As ordered reported by the House Committee on Oversight and Government Reform on July 24, 2013
CBO estimates that implementing H.R. 2579 would not have a significant impact on federal spending. Enacting the bill could affect revenues; therefore, pay-as-you-go procedures apply. However, CBO estimates that any effects would be insignificant for each year.
H.R. 2579 would allow agencies to place federal employees who are part of the Senior Executive Service (SES) on unpaid leave for up to 180 days if they are being investigated for misappropriation of funds, misconduct, neglect of duty, or malfeasance; serious violations would lead to immediate termination. Currently, investigations of such offenses generally require agencies to initially place employees on paid leave, but later those employees may be suspended indefinitely without pay or terminated. Agencies do not track administrative leave for misconduct separately, so CBO cannot determine how many times such suspensions have occurred in the past. According to the Office of Personnel Management and other federal agencies, such situations are very uncommon. CBO assumes that even under H.R. 2579, suspensions for misconduct would continue to be uncommon and therefore only a few SES employees would be subject to unpaid leave or termination over the 2014-2023 period.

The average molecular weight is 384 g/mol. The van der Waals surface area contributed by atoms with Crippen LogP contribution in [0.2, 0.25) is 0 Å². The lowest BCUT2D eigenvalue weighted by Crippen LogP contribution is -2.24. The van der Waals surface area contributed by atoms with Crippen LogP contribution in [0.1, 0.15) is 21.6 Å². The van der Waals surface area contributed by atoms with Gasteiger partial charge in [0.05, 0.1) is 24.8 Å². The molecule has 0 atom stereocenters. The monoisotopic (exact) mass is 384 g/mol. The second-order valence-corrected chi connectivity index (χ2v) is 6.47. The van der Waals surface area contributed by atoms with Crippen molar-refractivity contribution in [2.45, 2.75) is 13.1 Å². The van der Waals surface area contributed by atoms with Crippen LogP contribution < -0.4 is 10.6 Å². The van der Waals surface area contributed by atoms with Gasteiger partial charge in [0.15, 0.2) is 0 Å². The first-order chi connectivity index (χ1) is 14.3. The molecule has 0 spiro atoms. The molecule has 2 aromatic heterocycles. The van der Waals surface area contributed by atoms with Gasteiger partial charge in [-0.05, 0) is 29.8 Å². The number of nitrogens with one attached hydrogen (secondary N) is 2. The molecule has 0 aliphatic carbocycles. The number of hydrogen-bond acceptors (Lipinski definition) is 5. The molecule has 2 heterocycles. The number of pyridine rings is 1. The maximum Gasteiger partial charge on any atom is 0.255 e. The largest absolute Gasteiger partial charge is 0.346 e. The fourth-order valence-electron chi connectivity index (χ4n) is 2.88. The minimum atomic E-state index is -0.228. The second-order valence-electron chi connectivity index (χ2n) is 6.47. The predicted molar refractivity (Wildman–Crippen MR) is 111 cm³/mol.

Implementing this bill would lead to lower discretionary spending for salaries and expenses for those placed on unpaid administrative leave or terminated, but CBO estimates that such reductions would be small because of the small number of employees likely to be affected. Because some affected employees would not receive a salary for a period of time, they also would not make scheduled retirement contributions, resulting in a reduction in revenues. CBO estimates that those reductions also would not be significant.
H.R. 2579 contains no intergovernmental or private-sector mandates as defined in the Unfunded Mandates Reform Act and would impose no costs on state, local, or tribal governments.